Of course, having the conversation make sense to me is not a necessity. I hope the above is helpful in some way. Now I’m going to enter this discussion of a discussion (as opposed to discussing the discussion of a discussion). I do not think that Mel escapes the necessity of observation regarding matters of fact that Steve is concerned about, even within his own (Mel’s) beliefs. It is possible that he has a purely rational reason for believing in a sentient creator and a conception of the properties of that Creator which directly contradicts any possible theory of evolution (including a divinely guided evolution), but I do not think that is the case. I’m not even sure that it is possible. It is more likely the case that he believes that God (whatever the basis of that belief) has chosen to give him (Mel) certain information (about how species came about) through a series of agents such as the authors of the bible, preachers, teachers, churches, whatever. That is for Mel to say not me. Another way of saying this is that he has accepted this information and chosen to believe it based upon an authority that he trusts to deliver communication from God and then, in turn, upon the authority of God. But how does God know this? I assume that, having been the one to create these life forms, God was in a very good position to OBSERVE what happened. You know, been there, done that! I suppose someone might claim that God is so powerful he did not need to watch what he was doing. Although that might explain a lot of things, it would require the postulation of some additional capacity. Although I am sure that God suffers from no shortage of capacities, it would be rather convoluted and inefficient to invent some alternative to awareness when awareness was already working so well. Since it would have to serve the same function as awareness it would be indistinguishable for our purposes. My points are:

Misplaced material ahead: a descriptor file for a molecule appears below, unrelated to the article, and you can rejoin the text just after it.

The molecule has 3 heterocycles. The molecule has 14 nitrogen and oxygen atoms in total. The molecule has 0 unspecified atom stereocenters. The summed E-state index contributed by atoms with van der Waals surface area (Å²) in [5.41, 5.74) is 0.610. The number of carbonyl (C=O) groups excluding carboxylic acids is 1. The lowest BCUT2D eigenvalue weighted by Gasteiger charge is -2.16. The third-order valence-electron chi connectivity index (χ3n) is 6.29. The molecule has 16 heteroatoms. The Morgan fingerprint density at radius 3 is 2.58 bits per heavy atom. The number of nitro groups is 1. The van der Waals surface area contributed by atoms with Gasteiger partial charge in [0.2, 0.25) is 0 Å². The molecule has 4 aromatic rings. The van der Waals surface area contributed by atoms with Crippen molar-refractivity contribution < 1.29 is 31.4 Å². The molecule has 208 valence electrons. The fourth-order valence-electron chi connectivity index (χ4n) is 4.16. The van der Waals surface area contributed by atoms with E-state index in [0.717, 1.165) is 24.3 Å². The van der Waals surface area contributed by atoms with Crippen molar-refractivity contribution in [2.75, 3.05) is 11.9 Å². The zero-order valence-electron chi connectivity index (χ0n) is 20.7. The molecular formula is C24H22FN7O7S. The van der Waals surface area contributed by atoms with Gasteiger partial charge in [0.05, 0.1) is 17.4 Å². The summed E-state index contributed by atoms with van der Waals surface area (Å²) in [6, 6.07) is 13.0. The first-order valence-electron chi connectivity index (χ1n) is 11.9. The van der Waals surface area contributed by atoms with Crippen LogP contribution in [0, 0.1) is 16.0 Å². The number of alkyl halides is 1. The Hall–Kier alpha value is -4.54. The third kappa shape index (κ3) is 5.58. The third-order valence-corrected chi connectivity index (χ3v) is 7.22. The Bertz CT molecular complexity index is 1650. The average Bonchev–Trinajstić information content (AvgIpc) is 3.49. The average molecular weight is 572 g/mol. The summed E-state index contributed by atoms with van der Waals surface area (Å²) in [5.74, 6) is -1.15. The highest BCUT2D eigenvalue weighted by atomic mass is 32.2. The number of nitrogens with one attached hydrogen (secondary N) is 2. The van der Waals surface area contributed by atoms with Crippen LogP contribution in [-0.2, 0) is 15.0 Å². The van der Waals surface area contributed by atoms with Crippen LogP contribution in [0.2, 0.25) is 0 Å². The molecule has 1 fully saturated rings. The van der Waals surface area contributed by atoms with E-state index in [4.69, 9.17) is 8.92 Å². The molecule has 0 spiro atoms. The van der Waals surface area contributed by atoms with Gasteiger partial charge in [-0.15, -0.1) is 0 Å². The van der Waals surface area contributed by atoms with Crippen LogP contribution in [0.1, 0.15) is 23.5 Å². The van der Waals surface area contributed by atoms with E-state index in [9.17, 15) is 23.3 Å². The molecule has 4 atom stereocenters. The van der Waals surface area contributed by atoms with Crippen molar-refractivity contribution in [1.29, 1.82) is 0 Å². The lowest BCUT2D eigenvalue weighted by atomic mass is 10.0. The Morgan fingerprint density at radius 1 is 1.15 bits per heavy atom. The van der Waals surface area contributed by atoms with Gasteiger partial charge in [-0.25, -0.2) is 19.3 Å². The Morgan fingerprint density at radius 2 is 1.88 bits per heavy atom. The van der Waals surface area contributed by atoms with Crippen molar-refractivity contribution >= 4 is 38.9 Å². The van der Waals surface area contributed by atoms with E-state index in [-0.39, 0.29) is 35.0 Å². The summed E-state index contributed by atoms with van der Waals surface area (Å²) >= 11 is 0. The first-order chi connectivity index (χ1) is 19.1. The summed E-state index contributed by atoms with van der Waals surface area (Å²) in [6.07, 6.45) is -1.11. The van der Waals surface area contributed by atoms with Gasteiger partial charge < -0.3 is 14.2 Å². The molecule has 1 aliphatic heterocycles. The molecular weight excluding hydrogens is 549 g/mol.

All knowledge of the facts of the world depends upon observation.

      The assumption that observation has taken place is present in everyone’s version of things, although you may have to look for it. They may not even realize it’s there.

      We can and must depend upon observations that others have made, which means taking something upon their authority.

      Faith is not just randomly believing in things without cause (it is odd that Mel would be the one to implicitly suggest that it is) but is a relationship with an authority.

      That does not prevent faith from being a mistake.

    43. Melvin_H_Fox Says:

      Thank you for pointing out a source of confusion. And, I admit the fault is partly mine.

      F.Y.I. I asked several of my students: Do you believe 2 + 2 = 4? Most of them said they did and it was because of a “fundamental” about numbers. A few of them said they did not believe it. I asked the ones who did not believe it: Do you agree with it? They said; “yea, I am forced to.”

      I accept 2 + 2 = 4 as true. I accept that it is in adherence to what “Is” based on intuition (the existence of the abstract correspondence) and not on my ability to perform the correct mapping (observation). This belief is supported by the bulk of observations made by collective humanity and a few birds, monkeys, and bees. However, some of the observations made contradict the statement. If my belief was based on observation, then I would be forced to reject the statement because it is not always true for every observation. You can’t base (base – a thing from which a start is made) your reasoning on an unreliable foundation. If all knowledge of facts (facts – individual manifestations of what “Is”) depends upon observations, then we can’t have a clear and certain perception (knowledge) of what “Is”.